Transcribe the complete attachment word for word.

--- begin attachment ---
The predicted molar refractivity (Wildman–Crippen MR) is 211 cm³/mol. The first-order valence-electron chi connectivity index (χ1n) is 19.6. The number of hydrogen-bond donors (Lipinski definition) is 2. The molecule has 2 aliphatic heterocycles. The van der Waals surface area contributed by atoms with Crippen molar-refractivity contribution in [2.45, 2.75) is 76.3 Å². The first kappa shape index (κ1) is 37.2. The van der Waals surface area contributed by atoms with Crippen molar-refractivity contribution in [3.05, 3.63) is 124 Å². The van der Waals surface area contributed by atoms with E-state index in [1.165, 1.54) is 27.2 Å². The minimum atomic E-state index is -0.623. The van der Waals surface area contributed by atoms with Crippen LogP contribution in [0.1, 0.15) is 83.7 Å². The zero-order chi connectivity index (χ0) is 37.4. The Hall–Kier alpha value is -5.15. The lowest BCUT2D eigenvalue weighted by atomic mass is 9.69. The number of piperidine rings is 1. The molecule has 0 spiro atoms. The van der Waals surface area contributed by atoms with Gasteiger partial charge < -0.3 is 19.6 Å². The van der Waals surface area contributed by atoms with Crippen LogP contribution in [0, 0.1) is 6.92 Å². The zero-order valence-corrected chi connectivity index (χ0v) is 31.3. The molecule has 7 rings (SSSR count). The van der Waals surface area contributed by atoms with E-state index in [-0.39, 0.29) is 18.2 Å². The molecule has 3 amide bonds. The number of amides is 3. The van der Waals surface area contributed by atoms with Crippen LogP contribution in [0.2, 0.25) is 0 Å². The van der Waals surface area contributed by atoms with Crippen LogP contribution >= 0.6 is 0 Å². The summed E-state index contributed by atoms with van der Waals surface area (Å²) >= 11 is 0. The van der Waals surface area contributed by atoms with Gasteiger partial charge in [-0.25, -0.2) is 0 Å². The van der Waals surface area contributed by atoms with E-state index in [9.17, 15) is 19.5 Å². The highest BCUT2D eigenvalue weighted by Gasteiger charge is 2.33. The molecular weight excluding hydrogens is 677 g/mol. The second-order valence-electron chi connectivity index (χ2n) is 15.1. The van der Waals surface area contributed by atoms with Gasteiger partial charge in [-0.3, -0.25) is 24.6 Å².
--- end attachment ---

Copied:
The predicted molar refractivity (Wildman–Crippen MR) is 211 cm³/mol. The first-order valence-electron chi connectivity index (χ1n) is 19.6. The number of hydrogen-bond donors (Lipinski definition) is 2. The molecule has 2 aliphatic heterocycles. The van der Waals surface area contributed by atoms with Crippen molar-refractivity contribution in [2.45, 2.75) is 76.3 Å². The first kappa shape index (κ1) is 37.2. The van der Waals surface area contributed by atoms with Crippen molar-refractivity contribution in [3.05, 3.63) is 124 Å². The van der Waals surface area contributed by atoms with E-state index in [1.165, 1.54) is 27.2 Å². The minimum atomic E-state index is -0.623. The van der Waals surface area contributed by atoms with Crippen LogP contribution in [0.1, 0.15) is 83.7 Å². The zero-order chi connectivity index (χ0) is 37.4. The Hall–Kier alpha value is -5.15. The lowest BCUT2D eigenvalue weighted by atomic mass is 9.69. The number of piperidine rings is 1. The molecule has 0 spiro atoms. The van der Waals surface area contributed by atoms with Gasteiger partial charge < -0.3 is 19.6 Å². The van der Waals surface area contributed by atoms with Crippen LogP contribution in [0, 0.1) is 6.92 Å². The zero-order valence-corrected chi connectivity index (χ0v) is 31.3. The molecule has 7 rings (SSSR count). The van der Waals surface area contributed by atoms with E-state index in [-0.39, 0.29) is 18.2 Å². The molecule has 3 amide bonds. The number of amides is 3. The van der Waals surface area contributed by atoms with Crippen LogP contribution in [0.2, 0.25) is 0 Å². The van der Waals surface area contributed by atoms with Crippen LogP contribution >= 0.6 is 0 Å². The summed E-state index contributed by atoms with van der Waals surface area (Å²) >= 11 is 0. The van der Waals surface area contributed by atoms with Gasteiger partial charge in [-0.25, -0.2) is 0 Å². The van der Waals surface area contributed by atoms with E-state index in [9.17, 15) is 19.5 Å². The highest BCUT2D eigenvalue weighted by Gasteiger charge is 2.33. The molecular weight excluding hydrogens is 677 g/mol. The second-order valence-electron chi connectivity index (χ2n) is 15.1. The van der Waals surface area contributed by atoms with Gasteiger partial charge in [-0.3, -0.25) is 24.6 Å².